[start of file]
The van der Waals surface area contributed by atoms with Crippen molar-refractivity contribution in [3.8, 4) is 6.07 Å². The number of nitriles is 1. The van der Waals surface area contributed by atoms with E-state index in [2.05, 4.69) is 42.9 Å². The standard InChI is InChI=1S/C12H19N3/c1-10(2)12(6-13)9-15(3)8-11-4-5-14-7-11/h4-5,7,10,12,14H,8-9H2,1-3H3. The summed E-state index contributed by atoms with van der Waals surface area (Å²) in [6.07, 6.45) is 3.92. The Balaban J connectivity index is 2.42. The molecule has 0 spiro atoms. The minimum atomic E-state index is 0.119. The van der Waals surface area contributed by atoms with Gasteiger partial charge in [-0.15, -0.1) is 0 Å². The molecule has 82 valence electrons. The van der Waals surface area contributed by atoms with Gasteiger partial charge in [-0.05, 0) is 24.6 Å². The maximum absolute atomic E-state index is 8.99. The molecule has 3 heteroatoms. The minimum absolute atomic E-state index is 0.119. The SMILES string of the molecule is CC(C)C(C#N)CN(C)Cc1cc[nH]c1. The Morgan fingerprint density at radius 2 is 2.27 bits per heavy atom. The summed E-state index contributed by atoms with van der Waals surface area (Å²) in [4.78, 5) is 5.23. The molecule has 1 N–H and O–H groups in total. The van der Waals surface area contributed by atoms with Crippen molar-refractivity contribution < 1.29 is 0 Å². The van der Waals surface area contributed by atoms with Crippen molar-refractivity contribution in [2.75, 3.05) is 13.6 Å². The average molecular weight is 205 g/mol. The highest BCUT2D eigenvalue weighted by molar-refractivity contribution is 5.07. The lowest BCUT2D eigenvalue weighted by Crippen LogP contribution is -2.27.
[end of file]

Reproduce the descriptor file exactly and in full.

The van der Waals surface area contributed by atoms with Crippen molar-refractivity contribution in [3.8, 4) is 6.07 Å². The number of nitriles is 1. The van der Waals surface area contributed by atoms with E-state index in [2.05, 4.69) is 42.9 Å². The standard InChI is InChI=1S/C12H19N3/c1-10(2)12(6-13)9-15(3)8-11-4-5-14-7-11/h4-5,7,10,12,14H,8-9H2,1-3H3. The summed E-state index contributed by atoms with van der Waals surface area (Å²) in [6.07, 6.45) is 3.92. The Balaban J connectivity index is 2.42. The molecule has 0 spiro atoms. The minimum atomic E-state index is 0.119. The van der Waals surface area contributed by atoms with Gasteiger partial charge in [-0.15, -0.1) is 0 Å². The molecule has 82 valence electrons. The van der Waals surface area contributed by atoms with Gasteiger partial charge in [-0.05, 0) is 24.6 Å². The maximum absolute atomic E-state index is 8.99. The molecule has 3 heteroatoms. The minimum absolute atomic E-state index is 0.119. The SMILES string of the molecule is CC(C)C(C#N)CN(C)Cc1cc[nH]c1. The Morgan fingerprint density at radius 2 is 2.27 bits per heavy atom. The summed E-state index contributed by atoms with van der Waals surface area (Å²) in [4.78, 5) is 5.23. The molecule has 1 N–H and O–H groups in total. The van der Waals surface area contributed by atoms with Crippen molar-refractivity contribution < 1.29 is 0 Å². The van der Waals surface area contributed by atoms with Crippen molar-refractivity contribution in [2.75, 3.05) is 13.6 Å². The average molecular weight is 205 g/mol. The highest BCUT2D eigenvalue weighted by molar-refractivity contribution is 5.07. The lowest BCUT2D eigenvalue weighted by Crippen LogP contribution is -2.27.